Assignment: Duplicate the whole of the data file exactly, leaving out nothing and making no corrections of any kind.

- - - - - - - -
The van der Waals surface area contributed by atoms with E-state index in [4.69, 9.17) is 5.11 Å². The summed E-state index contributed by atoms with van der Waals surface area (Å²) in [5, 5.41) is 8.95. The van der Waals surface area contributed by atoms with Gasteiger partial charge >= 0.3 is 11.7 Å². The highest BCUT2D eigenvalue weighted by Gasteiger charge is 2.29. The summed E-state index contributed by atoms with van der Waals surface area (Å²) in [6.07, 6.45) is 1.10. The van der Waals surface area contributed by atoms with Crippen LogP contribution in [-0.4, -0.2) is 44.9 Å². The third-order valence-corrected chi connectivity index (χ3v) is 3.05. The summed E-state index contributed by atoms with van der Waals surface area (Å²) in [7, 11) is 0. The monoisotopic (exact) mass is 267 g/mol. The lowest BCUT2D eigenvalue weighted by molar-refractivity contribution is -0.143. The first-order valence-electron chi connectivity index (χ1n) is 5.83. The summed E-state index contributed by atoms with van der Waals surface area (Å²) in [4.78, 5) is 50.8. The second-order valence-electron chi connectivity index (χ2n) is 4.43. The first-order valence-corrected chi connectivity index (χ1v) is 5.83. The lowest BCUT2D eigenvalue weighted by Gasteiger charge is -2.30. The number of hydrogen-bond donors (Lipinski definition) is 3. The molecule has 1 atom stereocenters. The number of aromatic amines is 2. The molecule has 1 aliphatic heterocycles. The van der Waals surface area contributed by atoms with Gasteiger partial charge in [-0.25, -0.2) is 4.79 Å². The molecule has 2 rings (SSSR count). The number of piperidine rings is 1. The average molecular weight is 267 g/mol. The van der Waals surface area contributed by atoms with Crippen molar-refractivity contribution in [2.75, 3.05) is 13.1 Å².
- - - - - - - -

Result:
The van der Waals surface area contributed by atoms with E-state index in [4.69, 9.17) is 5.11 Å². The summed E-state index contributed by atoms with van der Waals surface area (Å²) in [5, 5.41) is 8.95. The van der Waals surface area contributed by atoms with Gasteiger partial charge >= 0.3 is 11.7 Å². The highest BCUT2D eigenvalue weighted by Gasteiger charge is 2.29. The summed E-state index contributed by atoms with van der Waals surface area (Å²) in [6.07, 6.45) is 1.10. The van der Waals surface area contributed by atoms with Crippen LogP contribution in [-0.4, -0.2) is 44.9 Å². The third-order valence-corrected chi connectivity index (χ3v) is 3.05. The summed E-state index contributed by atoms with van der Waals surface area (Å²) in [7, 11) is 0. The monoisotopic (exact) mass is 267 g/mol. The lowest BCUT2D eigenvalue weighted by molar-refractivity contribution is -0.143. The first-order valence-electron chi connectivity index (χ1n) is 5.83. The summed E-state index contributed by atoms with van der Waals surface area (Å²) in [4.78, 5) is 50.8. The second-order valence-electron chi connectivity index (χ2n) is 4.43. The first-order valence-corrected chi connectivity index (χ1v) is 5.83. The lowest BCUT2D eigenvalue weighted by Gasteiger charge is -2.30. The number of hydrogen-bond donors (Lipinski definition) is 3. The molecule has 1 atom stereocenters. The number of aromatic amines is 2. The molecule has 1 aliphatic heterocycles. The van der Waals surface area contributed by atoms with Gasteiger partial charge in [-0.25, -0.2) is 4.79 Å². The molecule has 2 rings (SSSR count). The number of piperidine rings is 1. The average molecular weight is 267 g/mol. The van der Waals surface area contributed by atoms with Crippen molar-refractivity contribution in [2.75, 3.05) is 13.1 Å².